Ministers from across Africa have met with investors and the private sector at a Round table event in Nairobi to determine how best to avert a possible decline in Foreign Direct Investment (FDI) inflows.
The summit sought to address threatening investment and credit risk hurdles in order to make African risks bankable.
Participants to the Roundtable see the event as timely because it comes at time of geopolitical uncertainties which, according to The World Bank, could lead to “higher borrowing costs or cut off capital flows to emerging and frontier markets”.
For African governments part of what is at stake are much needed foreign direct investments and access to affordable financing necessary to spur development and, specifically, to close the estimated USD900 billion infrastructure gap. Equally, the private sector stands to lose billions of dollars in lost opportunities if the requirements for a favourable investment environment are not adequately addressed.
The half day forum, the 4th Roundtable to focus on Political and Credit Risks in Africa, took place on the side lines of the African Trade Insurance Agency’s (ATI) Annual General Meetings.
Subsequent discussions focused on possible solutions to the challenges facing governments from the private sector and export credit agencies from panellists such as:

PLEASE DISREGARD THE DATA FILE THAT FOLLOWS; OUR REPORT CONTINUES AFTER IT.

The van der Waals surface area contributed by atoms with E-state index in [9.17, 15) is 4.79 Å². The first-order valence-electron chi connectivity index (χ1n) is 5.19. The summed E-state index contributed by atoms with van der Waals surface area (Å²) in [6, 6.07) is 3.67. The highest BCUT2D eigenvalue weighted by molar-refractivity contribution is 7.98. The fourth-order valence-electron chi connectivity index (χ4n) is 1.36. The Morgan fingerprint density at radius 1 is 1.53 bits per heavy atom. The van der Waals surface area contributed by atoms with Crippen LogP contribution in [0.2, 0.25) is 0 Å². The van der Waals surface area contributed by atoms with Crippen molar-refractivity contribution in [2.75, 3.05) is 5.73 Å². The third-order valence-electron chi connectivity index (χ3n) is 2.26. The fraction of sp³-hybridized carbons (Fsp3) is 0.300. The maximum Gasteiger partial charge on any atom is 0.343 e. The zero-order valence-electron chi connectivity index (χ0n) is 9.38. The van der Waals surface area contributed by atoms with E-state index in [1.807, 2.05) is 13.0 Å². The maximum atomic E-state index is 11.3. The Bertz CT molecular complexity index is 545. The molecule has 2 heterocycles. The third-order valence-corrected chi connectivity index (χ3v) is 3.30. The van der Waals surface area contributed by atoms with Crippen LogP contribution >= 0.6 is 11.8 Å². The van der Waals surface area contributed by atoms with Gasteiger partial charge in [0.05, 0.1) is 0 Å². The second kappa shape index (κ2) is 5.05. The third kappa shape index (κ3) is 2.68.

Hon. Patrick Chinamasa, Minister of Finance & Economic Development, Zimbabwe; Hon. Romuald Wadagni, Minister of Economy & Finance, Benin; Hon Felix Mutati, Minister of Finance, Zambia; Chamsou Andjorin, Director Government Affairs & Market Development, Boeing Intl.; Helen Mtshali, Syndication Lead – Sub-Saharan Africa, Industrial Finance Solutions, GE and Nisrin Hala, Sr. Director, Global Trade Finance Bus. Devpt. Emerging Markets, SMBC.
According to ATI, investors are not immune to political and social developments in emerging regions like Africa. In fact, with reduced earnings – the benchmark emerging-market stock index has lost approximately 4 per cent annually since 2010 from a high of 22 per cent annual return in the preceding decade – investors are now focusing on more than the bottom line in these markets.
“Africa is in a period of realignment in this new global order but I don’t think anyone should bet against its resilience. We are still home to some of the fastest growing economies in the world – as of 2017, the World Economic Forum ranks Côte d’Ivoire, Tanzania and Senegal on the list of the top ten fastest growing economies in the world,” notes George Otieno, ATI’s CEO.
He opined that in this climate, it is more imperative than ever for African governments to focus on economic diversity to maintain growth while addressing risks to investors. As an internationally respected African institution, the African Trade Insurance Agency (ATI) offers the ideal solution precisely because the company has strong relationships with governments and because its risk assessments and mitigation solutions are seen as credible by global financiers and investors. With ATI involved in a transaction, governments are able to provide security to investors and suppliers against a range of investment risks.
In 2016, ATI insured close to USD2 billion (KES202.8 billion) worth of trade and investments and the company is increasingly supporting some of the continent’s most important transactions such as Ethiopian Airline’s fleet expansion and a USD660 million investment in Lake Turkana, Africa’s largest wind farm and, to date, the single largest investment in Kenya.